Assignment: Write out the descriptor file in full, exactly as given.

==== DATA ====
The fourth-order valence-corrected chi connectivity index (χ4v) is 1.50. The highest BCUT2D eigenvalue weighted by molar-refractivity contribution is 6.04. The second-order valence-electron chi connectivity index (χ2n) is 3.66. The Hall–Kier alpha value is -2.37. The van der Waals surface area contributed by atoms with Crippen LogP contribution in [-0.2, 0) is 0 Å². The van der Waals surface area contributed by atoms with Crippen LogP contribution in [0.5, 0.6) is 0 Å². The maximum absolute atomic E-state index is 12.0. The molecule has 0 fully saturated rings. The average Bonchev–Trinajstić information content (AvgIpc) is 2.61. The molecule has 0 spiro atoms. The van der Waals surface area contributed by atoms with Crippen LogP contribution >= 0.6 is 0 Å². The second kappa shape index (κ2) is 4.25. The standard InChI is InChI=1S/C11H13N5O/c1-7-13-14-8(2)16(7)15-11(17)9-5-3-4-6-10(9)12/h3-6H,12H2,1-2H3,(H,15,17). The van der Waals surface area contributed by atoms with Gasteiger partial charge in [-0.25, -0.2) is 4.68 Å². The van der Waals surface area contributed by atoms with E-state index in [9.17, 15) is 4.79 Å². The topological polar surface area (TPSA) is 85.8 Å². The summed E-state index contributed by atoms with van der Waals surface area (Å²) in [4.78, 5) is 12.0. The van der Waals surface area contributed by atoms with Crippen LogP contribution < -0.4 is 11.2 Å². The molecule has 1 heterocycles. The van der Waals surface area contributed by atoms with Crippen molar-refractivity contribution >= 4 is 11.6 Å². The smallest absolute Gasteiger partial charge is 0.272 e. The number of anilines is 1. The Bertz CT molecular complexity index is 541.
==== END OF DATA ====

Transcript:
The fourth-order valence-corrected chi connectivity index (χ4v) is 1.50. The highest BCUT2D eigenvalue weighted by molar-refractivity contribution is 6.04. The second-order valence-electron chi connectivity index (χ2n) is 3.66. The Hall–Kier alpha value is -2.37. The van der Waals surface area contributed by atoms with Crippen LogP contribution in [-0.2, 0) is 0 Å². The van der Waals surface area contributed by atoms with Crippen LogP contribution in [0.5, 0.6) is 0 Å². The maximum absolute atomic E-state index is 12.0. The molecule has 0 fully saturated rings. The average Bonchev–Trinajstić information content (AvgIpc) is 2.61. The molecule has 0 spiro atoms. The van der Waals surface area contributed by atoms with Crippen LogP contribution >= 0.6 is 0 Å². The second kappa shape index (κ2) is 4.25. The standard InChI is InChI=1S/C11H13N5O/c1-7-13-14-8(2)16(7)15-11(17)9-5-3-4-6-10(9)12/h3-6H,12H2,1-2H3,(H,15,17). The van der Waals surface area contributed by atoms with Gasteiger partial charge in [-0.25, -0.2) is 4.68 Å². The van der Waals surface area contributed by atoms with E-state index in [9.17, 15) is 4.79 Å². The topological polar surface area (TPSA) is 85.8 Å². The summed E-state index contributed by atoms with van der Waals surface area (Å²) in [4.78, 5) is 12.0. The van der Waals surface area contributed by atoms with Crippen LogP contribution < -0.4 is 11.2 Å². The molecule has 1 heterocycles. The van der Waals surface area contributed by atoms with Crippen molar-refractivity contribution >= 4 is 11.6 Å². The smallest absolute Gasteiger partial charge is 0.272 e. The number of anilines is 1. The Bertz CT molecular complexity index is 541.